“Should the City allow more types of small-scale shops and services in residential areas?” asks the City of Vancouver. The answer is yes, obviously they should.
Until Tuesday (either today or tomorrow, depending on when you read this), the City is conducting a survey on how to make it easier for corner shops and other establishments to open in residential areas. Vancouver is often called “no-fun city”, and reforming many of the city’s arbitrary zoning laws for businesses would go a long way to make it a mostly inaccurate label.
Montreal is a much-loved vacation destination, in-large part because of its vibrancy made possible by the frequency of eclectic cafes, restaurants and establishments in many of its residential neighborhoods. Even Toronto, much maligned for its residual tendency to cull entertainment when and where possible, is full of residential areas around Queen West and Kensington Market, where places to eat and buy groceries are within a short walking-distance from homes.
Compare that to most parts of Vancouver below 16th Street. If you live on 52nd off Oak Street, you cannot simply stroll for a few minutes to a local cafe for a drink with friends. No, you have to drive, walk, or take a bus to Kerrisdale, or the meagre options at the intersections of Oak and 49th or 41st.
It gets worse when descending Oak until 70th, and then you have to trudge over to what’s left of the small businesses on Granville, where even then, there are few places to sit down and relax. This process is much less pleasant during Vancouver’s seven-month rainy season, and the situation on Oak is just one of many afflicting the city’s other mainly residential areas.
In Montreal or Toronto, with unpleasantly cold seasons instead of an unpleasantly wet one, the presence of more local businesses like grocery stores or breakfast spots within a short-walking distance makes life much more bearable over several months of sub-zero temperatures.
Vancouver’s deficiency in that respect is less evident downtown or in older parts of the city going south towards Queen Elizabeth Park. However, it is nearly a desert in the vast sprawl of the city’s former suburbs beyond that point, which comprises most of modern Vancouver’s borders, except for the major arterial routes like Fraser Street.
Zoning laws are mostly the reason for this. Take the case of Del Rey Barbershop on Commercial Drive, whose owner sought to move to a more affordable location in a residential area of nearby Victoria Drive following a rent increase from his landlord. The prospective move would have defrayed the barbershop’s operating costs and provided a larger space for customers and the business owner. Unfortunately, the area’s zoning mandated that no businesses could operate there aside from small grocery stores, and the planned move was kiboshed.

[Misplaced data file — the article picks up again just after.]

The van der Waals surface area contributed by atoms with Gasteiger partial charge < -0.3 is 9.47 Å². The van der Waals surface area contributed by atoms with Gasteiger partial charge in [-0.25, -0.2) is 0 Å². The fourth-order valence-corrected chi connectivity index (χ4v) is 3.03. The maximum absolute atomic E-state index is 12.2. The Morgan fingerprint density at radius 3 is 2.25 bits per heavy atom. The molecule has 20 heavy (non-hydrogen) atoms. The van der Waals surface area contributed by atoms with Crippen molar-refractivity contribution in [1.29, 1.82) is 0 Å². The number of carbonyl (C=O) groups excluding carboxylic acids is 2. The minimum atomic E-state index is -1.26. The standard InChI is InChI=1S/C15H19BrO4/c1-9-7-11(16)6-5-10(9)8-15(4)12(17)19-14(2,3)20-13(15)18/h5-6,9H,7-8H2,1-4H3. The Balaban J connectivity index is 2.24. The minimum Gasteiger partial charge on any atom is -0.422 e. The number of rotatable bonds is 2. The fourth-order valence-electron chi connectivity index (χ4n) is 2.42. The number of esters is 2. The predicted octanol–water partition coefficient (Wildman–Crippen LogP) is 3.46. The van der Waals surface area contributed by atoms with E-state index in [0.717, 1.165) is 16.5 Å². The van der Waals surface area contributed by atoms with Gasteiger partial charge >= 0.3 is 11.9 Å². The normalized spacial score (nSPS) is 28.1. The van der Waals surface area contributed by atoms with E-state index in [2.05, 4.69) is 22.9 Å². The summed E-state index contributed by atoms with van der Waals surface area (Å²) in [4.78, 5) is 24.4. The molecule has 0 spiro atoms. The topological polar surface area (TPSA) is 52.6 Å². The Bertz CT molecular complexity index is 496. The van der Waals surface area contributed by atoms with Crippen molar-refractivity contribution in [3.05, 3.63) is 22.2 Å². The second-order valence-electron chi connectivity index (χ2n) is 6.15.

This is not a healthy or fair environment for a more organic, vibrant, and improved city.
Hiked property taxes also bear much of the blame for why so few new businesses open outside longstanding hubs like South Granville for the Cambie Village. Even those established business corridors are suffering too, look no further than Dunbar Street for evidence.
Coal Harbour’s Soirette Pastry Boutique reported in 2019 that property taxes were eating up $15,000 per year, which the owner said eliminated their advertising budget. Soirette closed in 2021, and Coal Harbour experiences far more foot traffic than somewhere like Killarney.
With Vancouver’s rental costs and property taxes already high enough, the latter having been hiked again in February, the least city hall could do to encourage new small businesses is relax Vancouver’s outdated zoning regulations.
Young families do not want zoning laws loosened to the point that a nightclub opens next to the local elementary school. However, making it possible for more residents to walk 10 minutes or less to get a haircut, buy a bottle of wine, or go on a quiet dinner date would enrich every part of Vancouver.
If Vancouverites want more neighbourhoods that look like they belong to a proper city, rather than glorified suburbs, and where ice cream shops on their block are not illegal to open, taking part in the city’s survey is a good way to start.
Geoff Russ is a Vancouver-based writer on housing issues.